Dental crowns and veneers are secured and situated similarly. The dentist will use a light-sensitive resin placed between the original tooth and crown which will harden with a special curing light.
Porcelain Fused to Metal
PFM crowns are relatively esthetic restorations that have been in use for more than 40 years. In one way, they combine the best of both worlds, a crown made of “precious or noble” metal (gold or platinum), which is strong, fits precisely and is bonded/cemented to the tooth. This metal substructure (beneath the porcelain) imparts strength and makes up for the porcelain's weakness and fracture potential.
The downside — porcelain can badly abrade opposing teeth causing undue wear. PFM crowns have an “esthetic” longevity of about 10 years but can lose the stains applied to make them look natural over time, particularly if the gum tissues also recede. They have a “functional” longevity of about 20 years. Most common reasons for failure include occasional fracture of pieces of porcelain from the metal and recurrent decay on the margin areas (where they join to the natural tooth).
A compromise between gold and porcelain fused to metal crowns would be a cast gold crown with a porcelain “facing” on the side for esthetics if needed.

A zirconia crown is a popular type of all-ceramic crown which is worn to improve the appearance of a tooth which has become stained or disfigured over the years. They are durable, easy to wear and long lasting.
Plus zirconia crowns have a translucent appearance which means that they are indistinguishable from your own teeth. It is hard to spot a zirconia crown amongst natural teeth.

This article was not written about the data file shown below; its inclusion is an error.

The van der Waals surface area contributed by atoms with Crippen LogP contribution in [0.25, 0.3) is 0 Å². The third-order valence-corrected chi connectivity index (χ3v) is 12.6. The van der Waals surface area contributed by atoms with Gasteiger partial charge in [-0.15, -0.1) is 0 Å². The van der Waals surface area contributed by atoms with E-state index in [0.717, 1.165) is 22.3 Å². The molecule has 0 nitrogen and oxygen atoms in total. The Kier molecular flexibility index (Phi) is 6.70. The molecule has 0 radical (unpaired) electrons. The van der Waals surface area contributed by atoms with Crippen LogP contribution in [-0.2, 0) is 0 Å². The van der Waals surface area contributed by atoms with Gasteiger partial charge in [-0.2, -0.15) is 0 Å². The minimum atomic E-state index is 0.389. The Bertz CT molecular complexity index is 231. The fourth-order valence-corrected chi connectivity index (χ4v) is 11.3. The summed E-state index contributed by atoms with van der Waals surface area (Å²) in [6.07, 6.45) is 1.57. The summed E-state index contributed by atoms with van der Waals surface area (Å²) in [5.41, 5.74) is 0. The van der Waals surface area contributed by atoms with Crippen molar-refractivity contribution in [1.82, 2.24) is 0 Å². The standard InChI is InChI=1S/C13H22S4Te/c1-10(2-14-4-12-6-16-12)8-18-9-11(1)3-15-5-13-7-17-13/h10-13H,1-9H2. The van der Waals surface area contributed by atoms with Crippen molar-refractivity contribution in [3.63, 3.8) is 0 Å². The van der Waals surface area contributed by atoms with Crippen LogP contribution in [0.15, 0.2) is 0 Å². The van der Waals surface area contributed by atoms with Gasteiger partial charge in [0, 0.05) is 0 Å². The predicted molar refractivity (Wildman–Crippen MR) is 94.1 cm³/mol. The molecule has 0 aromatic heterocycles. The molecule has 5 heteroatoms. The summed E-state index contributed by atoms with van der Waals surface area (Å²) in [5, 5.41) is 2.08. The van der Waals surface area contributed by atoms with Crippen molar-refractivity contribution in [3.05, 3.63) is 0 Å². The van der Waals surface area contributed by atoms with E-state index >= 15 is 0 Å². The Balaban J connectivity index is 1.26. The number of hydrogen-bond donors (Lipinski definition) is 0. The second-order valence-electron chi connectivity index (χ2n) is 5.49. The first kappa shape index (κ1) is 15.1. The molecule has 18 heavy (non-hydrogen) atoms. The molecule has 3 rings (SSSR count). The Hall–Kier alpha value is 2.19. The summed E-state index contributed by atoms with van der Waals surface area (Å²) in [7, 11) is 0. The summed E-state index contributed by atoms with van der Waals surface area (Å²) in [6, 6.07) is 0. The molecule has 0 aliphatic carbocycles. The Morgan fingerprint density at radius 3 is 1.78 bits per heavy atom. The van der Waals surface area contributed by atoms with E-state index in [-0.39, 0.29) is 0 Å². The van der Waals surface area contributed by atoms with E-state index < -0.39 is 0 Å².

What is a zirconia crown?
This type of crown is made from zirconia, a very strong material which is compatible with the human body. Zirconia is used in many other medical applications such as artificial joints and is known for its strength and durability.
Zirconia is a type of crystal which is long lasting and indestructible.
Plus there is no fear about the body rejecting zirconia or displaying an allergic reaction to it. It is safe to use and preferred by many people to porcelain fused to metal crowns.
Advantages of a zirconia crown
There are three advantages which are:
Strength: zirconia crowns last longer than other types of crowns.
Aesthetics: these crowns have an attractive translucent colour which blends in well with the other teeth.
Retain more of the existing tooth: minimal preparation is required which means more of the original tooth is preserved. This is useful if the crown needs to be removed.
So, a good choice if you are looking for a strong, long lasting and visually appealing crown. They are ideal at covering signs of damage or staining as well as helping to maintain the function of the tooth.
Disadvantages of a zirconia crown.
The tough, durable nature of a zirconia crown can work against it as well as in its favour. This material has an abrasive quality which can cause friction against the root of the tooth as well as other teeth.